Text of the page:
Recordkeepers Preparing for New Fiduciary Era

Even if the DOL fiduciary rule is halted, working in clients' best interest is a "no-brainer," says Joe Ready of Wells Fargo.

Joe Ready, head of Wells Fargo Institutional Retirement and Trust, sat down recently with PLANSPONSOR to discuss the firm’s expectations, opportunities and challenges amid the transition to a Trump presidency and a Republican-controlled Congress.

Ready suggested in no uncertain terms that Wells Fargo is “moving full steam ahead” on its effort to comply with the new Department of Labor (DOL) fiduciary standards—even while he agreed that it is very plausible that the rulemaking could be halted or delayed prior to the first deadlines in April.

“The rule could be halted or it could come down right on schedule,” he muses. “We are staying the course on the plans we’ve announced so far and we will continue to do things in the best interest of the clients. It’s a no-brainer, from that perspective.”

Whatever its formal fiduciary status has been in the past, Ready says Wells Fargo (and other firms, too) have always worked hard to serve the best interest of clients.  But in the new fiduciary environment, Ready says Wells Fargo will “be even more disciplined and consistent in its approach with retirement accounts, leveraging the firm’s formal retirement account standards.” This includes frequent client contact, advice that aligns with a client’s verified investment objective and risk tolerance (or documentation if the investments aren’t aligned), and a documented annual review.

“There’s no doubt that it has been a big industry effort to get into shape on fiduciary oversight,” Ready adds. “It’s all driven around the focus on serving the best interest of employees and customers. Using this as a guide post, we feel very confident that we can navigate whatever policies are eventually implemented in Washington.”

NEXT: A possible intent of DOL rule?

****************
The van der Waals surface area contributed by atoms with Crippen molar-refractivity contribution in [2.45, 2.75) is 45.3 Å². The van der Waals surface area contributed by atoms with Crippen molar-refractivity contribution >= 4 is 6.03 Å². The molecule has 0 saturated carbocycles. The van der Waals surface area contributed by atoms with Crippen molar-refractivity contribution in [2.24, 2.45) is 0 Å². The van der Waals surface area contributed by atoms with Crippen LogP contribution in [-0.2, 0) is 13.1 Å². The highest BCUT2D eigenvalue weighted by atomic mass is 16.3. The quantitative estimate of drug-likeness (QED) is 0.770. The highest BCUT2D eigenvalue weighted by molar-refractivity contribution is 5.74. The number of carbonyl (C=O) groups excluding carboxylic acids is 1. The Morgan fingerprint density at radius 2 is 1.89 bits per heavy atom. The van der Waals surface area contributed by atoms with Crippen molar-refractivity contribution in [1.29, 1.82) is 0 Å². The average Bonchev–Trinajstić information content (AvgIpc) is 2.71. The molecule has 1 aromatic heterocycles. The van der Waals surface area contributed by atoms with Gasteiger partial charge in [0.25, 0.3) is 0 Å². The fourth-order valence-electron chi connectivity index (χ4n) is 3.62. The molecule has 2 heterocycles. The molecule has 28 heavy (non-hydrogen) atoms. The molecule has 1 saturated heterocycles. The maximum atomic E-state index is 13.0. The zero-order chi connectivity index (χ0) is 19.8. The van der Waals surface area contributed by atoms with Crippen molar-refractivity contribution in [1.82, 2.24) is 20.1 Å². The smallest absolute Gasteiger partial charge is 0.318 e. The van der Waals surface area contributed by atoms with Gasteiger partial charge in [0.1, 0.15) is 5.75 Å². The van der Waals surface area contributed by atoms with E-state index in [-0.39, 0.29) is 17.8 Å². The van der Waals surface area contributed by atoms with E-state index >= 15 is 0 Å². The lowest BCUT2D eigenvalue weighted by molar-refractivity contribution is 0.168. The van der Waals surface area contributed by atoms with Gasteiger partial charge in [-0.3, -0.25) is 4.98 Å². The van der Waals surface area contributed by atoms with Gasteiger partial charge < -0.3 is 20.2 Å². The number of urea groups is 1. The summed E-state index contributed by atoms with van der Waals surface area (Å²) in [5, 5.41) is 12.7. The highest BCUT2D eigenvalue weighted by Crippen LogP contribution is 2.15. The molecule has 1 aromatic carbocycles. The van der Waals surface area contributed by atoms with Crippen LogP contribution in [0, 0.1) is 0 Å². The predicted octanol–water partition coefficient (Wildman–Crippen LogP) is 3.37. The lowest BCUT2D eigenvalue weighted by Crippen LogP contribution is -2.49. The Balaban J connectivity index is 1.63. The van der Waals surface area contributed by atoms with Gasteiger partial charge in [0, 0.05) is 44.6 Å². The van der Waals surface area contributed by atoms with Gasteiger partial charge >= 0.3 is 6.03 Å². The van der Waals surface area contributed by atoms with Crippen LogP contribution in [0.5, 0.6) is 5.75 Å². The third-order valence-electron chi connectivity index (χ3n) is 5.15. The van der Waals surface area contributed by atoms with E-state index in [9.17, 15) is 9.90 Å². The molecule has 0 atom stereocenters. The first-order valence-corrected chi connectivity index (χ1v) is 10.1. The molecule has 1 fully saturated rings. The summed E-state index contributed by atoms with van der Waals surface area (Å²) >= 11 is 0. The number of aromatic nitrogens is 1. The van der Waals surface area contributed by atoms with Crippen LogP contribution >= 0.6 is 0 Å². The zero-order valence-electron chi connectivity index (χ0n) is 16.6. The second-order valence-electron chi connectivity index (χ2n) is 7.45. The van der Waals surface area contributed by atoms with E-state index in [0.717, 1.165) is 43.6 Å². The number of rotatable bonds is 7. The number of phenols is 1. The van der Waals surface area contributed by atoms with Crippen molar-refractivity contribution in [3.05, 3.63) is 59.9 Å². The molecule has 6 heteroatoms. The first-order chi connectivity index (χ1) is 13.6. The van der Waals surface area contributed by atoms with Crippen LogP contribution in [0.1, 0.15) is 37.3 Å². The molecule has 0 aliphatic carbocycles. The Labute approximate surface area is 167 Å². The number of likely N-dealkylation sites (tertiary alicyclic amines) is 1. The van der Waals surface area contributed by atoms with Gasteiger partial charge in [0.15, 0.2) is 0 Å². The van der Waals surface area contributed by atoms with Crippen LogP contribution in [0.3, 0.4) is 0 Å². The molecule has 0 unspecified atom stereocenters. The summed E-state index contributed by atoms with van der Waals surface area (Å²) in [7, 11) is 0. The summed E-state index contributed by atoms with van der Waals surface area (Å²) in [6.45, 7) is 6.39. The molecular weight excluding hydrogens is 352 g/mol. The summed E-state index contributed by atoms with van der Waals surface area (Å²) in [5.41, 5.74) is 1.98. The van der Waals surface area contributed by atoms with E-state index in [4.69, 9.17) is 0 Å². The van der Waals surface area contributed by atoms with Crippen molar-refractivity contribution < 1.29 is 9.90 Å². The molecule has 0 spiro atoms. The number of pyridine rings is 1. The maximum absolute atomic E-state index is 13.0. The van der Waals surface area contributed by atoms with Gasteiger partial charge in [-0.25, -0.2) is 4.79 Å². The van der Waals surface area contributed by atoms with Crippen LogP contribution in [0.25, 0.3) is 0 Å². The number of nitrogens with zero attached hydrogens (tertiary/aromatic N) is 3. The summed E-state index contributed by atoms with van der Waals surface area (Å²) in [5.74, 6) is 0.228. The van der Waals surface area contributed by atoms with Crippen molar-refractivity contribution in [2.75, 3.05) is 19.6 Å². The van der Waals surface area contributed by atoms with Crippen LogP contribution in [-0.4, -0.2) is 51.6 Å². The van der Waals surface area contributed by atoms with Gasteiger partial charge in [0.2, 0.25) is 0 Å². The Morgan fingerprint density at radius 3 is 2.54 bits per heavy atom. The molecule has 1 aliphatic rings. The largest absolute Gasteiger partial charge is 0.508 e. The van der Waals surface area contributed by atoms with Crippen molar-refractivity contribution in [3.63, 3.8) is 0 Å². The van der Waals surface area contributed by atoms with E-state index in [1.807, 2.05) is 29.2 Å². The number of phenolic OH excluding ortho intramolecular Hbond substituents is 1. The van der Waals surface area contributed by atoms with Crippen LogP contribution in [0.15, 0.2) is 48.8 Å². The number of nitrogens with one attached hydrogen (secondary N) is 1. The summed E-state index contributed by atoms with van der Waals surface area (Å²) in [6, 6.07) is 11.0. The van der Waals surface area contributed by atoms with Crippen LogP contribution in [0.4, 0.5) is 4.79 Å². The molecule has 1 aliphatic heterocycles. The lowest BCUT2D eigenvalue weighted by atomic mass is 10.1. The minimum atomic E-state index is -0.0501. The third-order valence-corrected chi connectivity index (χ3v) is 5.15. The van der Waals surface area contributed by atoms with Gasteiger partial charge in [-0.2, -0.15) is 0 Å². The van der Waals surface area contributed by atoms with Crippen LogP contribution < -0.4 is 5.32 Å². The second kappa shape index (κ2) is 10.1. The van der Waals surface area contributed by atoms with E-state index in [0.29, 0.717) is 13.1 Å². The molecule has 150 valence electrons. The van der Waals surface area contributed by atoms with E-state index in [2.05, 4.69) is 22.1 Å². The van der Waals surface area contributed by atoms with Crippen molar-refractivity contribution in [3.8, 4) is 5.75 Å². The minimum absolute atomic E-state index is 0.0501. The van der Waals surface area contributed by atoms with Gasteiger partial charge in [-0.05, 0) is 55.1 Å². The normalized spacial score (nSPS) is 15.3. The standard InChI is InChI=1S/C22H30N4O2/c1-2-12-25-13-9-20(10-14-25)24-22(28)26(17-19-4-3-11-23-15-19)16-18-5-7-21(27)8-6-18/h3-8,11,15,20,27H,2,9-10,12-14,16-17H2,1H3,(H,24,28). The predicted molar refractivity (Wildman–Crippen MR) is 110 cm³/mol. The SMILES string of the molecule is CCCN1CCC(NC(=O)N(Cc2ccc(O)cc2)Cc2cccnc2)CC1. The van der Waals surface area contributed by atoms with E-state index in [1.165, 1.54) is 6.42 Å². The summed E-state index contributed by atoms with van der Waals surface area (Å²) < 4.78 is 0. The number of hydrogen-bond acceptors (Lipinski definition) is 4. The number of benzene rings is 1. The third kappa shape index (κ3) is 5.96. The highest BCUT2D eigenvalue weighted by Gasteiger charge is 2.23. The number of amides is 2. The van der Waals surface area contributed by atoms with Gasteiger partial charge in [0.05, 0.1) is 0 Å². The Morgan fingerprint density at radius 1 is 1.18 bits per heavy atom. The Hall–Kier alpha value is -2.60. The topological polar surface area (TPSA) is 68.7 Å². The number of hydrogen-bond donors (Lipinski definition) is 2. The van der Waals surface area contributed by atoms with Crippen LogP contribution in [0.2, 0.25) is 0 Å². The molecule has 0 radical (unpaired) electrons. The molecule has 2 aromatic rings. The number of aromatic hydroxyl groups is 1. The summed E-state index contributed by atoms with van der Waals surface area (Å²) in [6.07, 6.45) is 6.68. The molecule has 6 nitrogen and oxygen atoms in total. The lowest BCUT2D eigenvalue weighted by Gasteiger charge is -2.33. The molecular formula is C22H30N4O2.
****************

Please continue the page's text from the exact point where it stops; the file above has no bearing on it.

Ready expects Wells Fargo and other providers to continue their focus on improving the ability of workplace defined contribution savings plans to serve as retirement income vehicles—not just accounts for accumulation.

“Some things clearly need to change if we’re going to see people stop rolling out of plans into IRAs, as the DOL seems to want,” Ready observes. “That’s often what is expected as the norm today, to roll into an IRA. People have assumed that’s in fact why the DOL fiduciary rule seeks to bring IRAs under its oversight.”

Ready suggests Wells Fargo’s objectives for 2017 have not changed much given the election outcome.

“If I’ve learned one thing in my career, it is that policy is going to ebb and flow,” Ready notes. “I’ve told my team it’s key to understand the short term changes, but we can’t keep our heads in the sand. We have to have a broader and deeper vision about helping our clients on their long-term journey.”

Ready says he believes that the 401(k) savings vehicle and other workplace plans are among the most cost effective and broad based ways people can save for retirement today.

“If designed and administered correctly, these plans can drive our workforce to a healthier retirement, and so from that perspective they must be promoted in Washington,” Ready concludes. “We are still calling for anything the government can do to improve access to prudent workplace plans. I’m a big fan of open multiple employer plans, which could go a long way to solve some of the access issues we hear about. Taxation is the same; in our research we always see that people value the tax-deferral opportunities available today. No question that it drives behavior. The new Congress and administration must be thoughtful on this stuff to avoid unintended consequences.”